Sometimes the Social Security Administration (SSA) determines that a disability recipient is unable to manage his or her payments. This can happen for a number of reasons, including evidence of drug or alcohol abuse, mental illness, or other mental disabilities. In these cases, the SSA will assign a representative payee (payee) to the recipient. The payee's job is to receive the funds and make sure they are spent for the care and well-being of the recipient. To learn more, see our article about reasons why Social Security assigns payees to receive disability.
A representative payee can be either an individual or an organization.
An individual payee is usually a family member, friend, or other interested party (for example, an attorney). If the SSA selects an individual payee for you, it will first conduct a careful investigation to make sure the person is the right choice. If your payee doesn't spend your money on your behalf only, he or she may face criminal charges, so the SSA is selective about who it chooses.
Although the SSA's first choice is usually an individual payee, this is not always an option for recipients. If this is true for you and the SSA determines you cannot manage your own funds, it will select an organizational payee.
An organization payee can be a social service agency, institution (such as a long-term mental health facility), non-profit organization, health care facility, or state or local government agency. Organizational payees usually serve multiple disability recipients.
To become an organizational payee, a representative from the organization must first file an application while undergoing a face-to-face interview with the SSA. During the interview the SSA will discuss the following:
Once an organization is designated as a payee, it must undergo extensive training. Like individual payees, organizations will face criminal charges if they misuse a beneficiary's funds.
Both individual and organizational payees must file reports with the SSA detailing how payments were spent.
Individual payees. If an individual payee is selected to handle your funds, he or she must keep careful track of how your payments are spent. To encourage this, the SSA provides an "Income and Expense Worksheet" that details the month and year, the amount of money received, and payments made for food, shelter, clothing, recreation, and other miscellaneous costs. The totals from the worksheet are then entered into a form provided by the SSA (called Form 623) that is returned to the SSA. An individual representative payee must file this form every year. It can be done online or in person. For more information on filing online, visit the SSA's representative payee area on its website.
An individual payee must keep the funds in an account dedicated to the beneficiary. This means that the payee cannot "mingle" his or her money with the beneficiary's. Also, the account cannot be held jointly with anyone—it must belong solely to the beneficiary (there is an exception for parents who receive benefits on behalf of their children).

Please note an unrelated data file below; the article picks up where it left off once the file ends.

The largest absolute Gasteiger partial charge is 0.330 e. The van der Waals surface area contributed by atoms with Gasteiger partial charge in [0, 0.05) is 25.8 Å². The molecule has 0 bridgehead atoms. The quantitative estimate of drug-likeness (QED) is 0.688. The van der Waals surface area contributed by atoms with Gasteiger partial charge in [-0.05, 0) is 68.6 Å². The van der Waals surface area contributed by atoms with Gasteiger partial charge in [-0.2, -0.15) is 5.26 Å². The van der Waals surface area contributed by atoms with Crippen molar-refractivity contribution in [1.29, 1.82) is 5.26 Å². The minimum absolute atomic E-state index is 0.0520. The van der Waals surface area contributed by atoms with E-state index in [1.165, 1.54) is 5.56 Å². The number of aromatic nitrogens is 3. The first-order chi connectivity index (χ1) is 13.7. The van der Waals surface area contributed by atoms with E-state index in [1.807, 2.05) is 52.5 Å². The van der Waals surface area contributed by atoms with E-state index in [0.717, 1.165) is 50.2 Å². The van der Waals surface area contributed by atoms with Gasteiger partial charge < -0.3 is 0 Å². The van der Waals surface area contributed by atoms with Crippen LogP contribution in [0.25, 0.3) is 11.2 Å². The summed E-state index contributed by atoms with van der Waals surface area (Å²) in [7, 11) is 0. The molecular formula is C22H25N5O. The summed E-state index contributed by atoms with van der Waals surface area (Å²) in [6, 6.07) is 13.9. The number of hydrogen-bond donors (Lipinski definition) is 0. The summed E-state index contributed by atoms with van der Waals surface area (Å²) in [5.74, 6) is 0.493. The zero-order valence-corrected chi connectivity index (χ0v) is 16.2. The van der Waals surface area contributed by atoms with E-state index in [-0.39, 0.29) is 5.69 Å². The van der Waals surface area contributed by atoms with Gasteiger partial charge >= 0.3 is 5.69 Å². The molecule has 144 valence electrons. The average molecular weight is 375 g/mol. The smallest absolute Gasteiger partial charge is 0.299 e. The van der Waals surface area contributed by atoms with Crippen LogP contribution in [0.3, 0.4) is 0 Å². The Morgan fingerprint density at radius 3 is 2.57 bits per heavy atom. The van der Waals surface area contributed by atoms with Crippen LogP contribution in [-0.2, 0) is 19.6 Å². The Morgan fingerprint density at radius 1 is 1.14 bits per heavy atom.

Organizational payee. Reporting requirements for an organizational payee are more extensive than that for an individual payee. An organization must keep the following information for at least two years:
Also, if an organization keeps a collective account (one that contains the funds for more than one beneficiary in a single checking or savings account), the organization must:
Like an individual payee, organizational payees must file annual reports that detail how funds were spent.
The SSA will also make on-site visits to organizational payees. During these visits, the SSA will:
The SSA may suggest ways that an organization can improve its services, or if it suspects the organization is mishandling funds, may refer the matter to the Office of the Attorney General for an investigation and possible criminal charges.
Whether a payee is eligible for payment of a fee differs between individual and organizational payees.
Individual payees. Individual payees are usually not entitled to receive payment for managing the beneficiary's money. However, there are exceptions to this, such as where the court has awarded a payee the right to collect a "guardian fee" and in other limited situations.
Organizational payees. Like individual payees, organizations generally cannot accept fees for their services. However, there are some exceptions to this. Organizational payees can apply to charge fees for services if the organization is:
Organizational payees must meet numerous other requirements and apply to the SSA for permission to collect a fee. The SSA regulates how much an organization can collect as a fee, which is usually 10% of the disability recipient's monthly disability check, up to certain maximums.
If the SSA determines that a beneficiary has both a mental disability and suffers from drug or alcohol abuse, it will usually assign an organizational payee to manage the beneficiary's funds. This is because organizations often specialize in assisting clients with these problems and can provide other social services to support their recovery (and can often charge a higher fee because of this).
The Social Security Administration's website contains extensive information about the requirements and duties of representative payees.
You can also learn more by reading the series of articles about representative payees on our website.